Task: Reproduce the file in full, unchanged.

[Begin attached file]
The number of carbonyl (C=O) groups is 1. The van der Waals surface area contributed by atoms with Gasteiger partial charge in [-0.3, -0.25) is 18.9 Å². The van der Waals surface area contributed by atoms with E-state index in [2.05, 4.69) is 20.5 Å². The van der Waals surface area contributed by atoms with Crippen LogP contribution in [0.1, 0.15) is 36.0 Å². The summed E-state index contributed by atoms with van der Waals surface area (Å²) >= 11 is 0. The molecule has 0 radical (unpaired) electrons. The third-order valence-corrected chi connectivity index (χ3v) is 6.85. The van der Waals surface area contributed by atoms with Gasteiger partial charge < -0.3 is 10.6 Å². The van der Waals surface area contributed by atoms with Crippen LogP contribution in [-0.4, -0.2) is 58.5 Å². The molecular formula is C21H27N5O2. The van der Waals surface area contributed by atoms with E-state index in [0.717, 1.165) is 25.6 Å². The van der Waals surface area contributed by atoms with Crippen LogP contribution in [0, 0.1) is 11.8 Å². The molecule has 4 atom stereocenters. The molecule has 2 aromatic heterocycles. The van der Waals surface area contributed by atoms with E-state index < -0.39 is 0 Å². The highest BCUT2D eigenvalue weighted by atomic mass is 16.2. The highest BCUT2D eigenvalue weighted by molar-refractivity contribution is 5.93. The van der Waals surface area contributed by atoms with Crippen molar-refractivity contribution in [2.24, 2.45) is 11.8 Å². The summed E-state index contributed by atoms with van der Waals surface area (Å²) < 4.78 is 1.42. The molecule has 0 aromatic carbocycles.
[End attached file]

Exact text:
The number of carbonyl (C=O) groups is 1. The van der Waals surface area contributed by atoms with Gasteiger partial charge in [-0.3, -0.25) is 18.9 Å². The van der Waals surface area contributed by atoms with E-state index in [2.05, 4.69) is 20.5 Å². The van der Waals surface area contributed by atoms with Crippen LogP contribution in [0.1, 0.15) is 36.0 Å². The summed E-state index contributed by atoms with van der Waals surface area (Å²) >= 11 is 0. The molecule has 0 radical (unpaired) electrons. The third-order valence-corrected chi connectivity index (χ3v) is 6.85. The van der Waals surface area contributed by atoms with Gasteiger partial charge < -0.3 is 10.6 Å². The van der Waals surface area contributed by atoms with Crippen LogP contribution in [-0.4, -0.2) is 58.5 Å². The molecular formula is C21H27N5O2. The van der Waals surface area contributed by atoms with E-state index in [0.717, 1.165) is 25.6 Å². The van der Waals surface area contributed by atoms with Crippen LogP contribution in [0, 0.1) is 11.8 Å². The molecule has 4 atom stereocenters. The molecule has 2 aromatic heterocycles. The van der Waals surface area contributed by atoms with E-state index < -0.39 is 0 Å². The highest BCUT2D eigenvalue weighted by atomic mass is 16.2. The highest BCUT2D eigenvalue weighted by molar-refractivity contribution is 5.93. The van der Waals surface area contributed by atoms with Crippen molar-refractivity contribution in [2.24, 2.45) is 11.8 Å². The summed E-state index contributed by atoms with van der Waals surface area (Å²) < 4.78 is 1.42. The molecule has 0 aromatic carbocycles.